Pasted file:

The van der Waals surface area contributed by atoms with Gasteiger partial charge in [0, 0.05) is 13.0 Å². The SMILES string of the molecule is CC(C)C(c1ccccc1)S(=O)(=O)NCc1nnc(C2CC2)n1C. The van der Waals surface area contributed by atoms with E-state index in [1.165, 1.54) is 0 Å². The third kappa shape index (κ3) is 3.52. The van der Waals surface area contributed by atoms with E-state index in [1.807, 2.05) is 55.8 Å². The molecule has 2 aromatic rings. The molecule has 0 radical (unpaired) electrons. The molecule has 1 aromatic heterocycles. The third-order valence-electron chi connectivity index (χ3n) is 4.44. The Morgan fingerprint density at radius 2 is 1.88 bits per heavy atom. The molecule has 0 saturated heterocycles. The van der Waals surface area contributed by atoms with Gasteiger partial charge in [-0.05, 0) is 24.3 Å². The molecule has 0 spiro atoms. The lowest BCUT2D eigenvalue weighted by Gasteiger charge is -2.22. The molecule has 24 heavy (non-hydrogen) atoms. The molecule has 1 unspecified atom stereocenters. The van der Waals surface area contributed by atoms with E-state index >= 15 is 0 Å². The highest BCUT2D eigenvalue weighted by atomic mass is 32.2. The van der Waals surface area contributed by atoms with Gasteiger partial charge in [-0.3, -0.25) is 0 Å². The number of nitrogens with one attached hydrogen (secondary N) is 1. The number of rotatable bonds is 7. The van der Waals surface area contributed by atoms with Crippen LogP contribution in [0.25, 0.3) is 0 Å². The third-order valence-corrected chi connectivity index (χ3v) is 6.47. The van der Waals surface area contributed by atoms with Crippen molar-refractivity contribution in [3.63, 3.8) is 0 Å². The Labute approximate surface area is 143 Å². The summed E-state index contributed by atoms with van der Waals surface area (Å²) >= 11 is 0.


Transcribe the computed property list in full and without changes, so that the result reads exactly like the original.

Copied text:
The van der Waals surface area contributed by atoms with Gasteiger partial charge in [0, 0.05) is 13.0 Å². The SMILES string of the molecule is CC(C)C(c1ccccc1)S(=O)(=O)NCc1nnc(C2CC2)n1C. The van der Waals surface area contributed by atoms with E-state index in [1.165, 1.54) is 0 Å². The third kappa shape index (κ3) is 3.52. The van der Waals surface area contributed by atoms with E-state index in [1.807, 2.05) is 55.8 Å². The molecule has 2 aromatic rings. The molecule has 0 radical (unpaired) electrons. The molecule has 1 aromatic heterocycles. The third-order valence-electron chi connectivity index (χ3n) is 4.44. The Morgan fingerprint density at radius 2 is 1.88 bits per heavy atom. The molecule has 0 saturated heterocycles. The van der Waals surface area contributed by atoms with Gasteiger partial charge in [-0.05, 0) is 24.3 Å². The molecule has 0 spiro atoms. The lowest BCUT2D eigenvalue weighted by Gasteiger charge is -2.22. The molecule has 24 heavy (non-hydrogen) atoms. The molecule has 1 unspecified atom stereocenters. The van der Waals surface area contributed by atoms with E-state index >= 15 is 0 Å². The highest BCUT2D eigenvalue weighted by atomic mass is 32.2. The van der Waals surface area contributed by atoms with Gasteiger partial charge in [-0.3, -0.25) is 0 Å². The number of nitrogens with one attached hydrogen (secondary N) is 1. The number of rotatable bonds is 7. The van der Waals surface area contributed by atoms with Crippen LogP contribution in [0.25, 0.3) is 0 Å². The third-order valence-corrected chi connectivity index (χ3v) is 6.47. The van der Waals surface area contributed by atoms with Crippen molar-refractivity contribution in [3.63, 3.8) is 0 Å². The Labute approximate surface area is 143 Å². The summed E-state index contributed by atoms with van der Waals surface area (Å²) >= 11 is 0.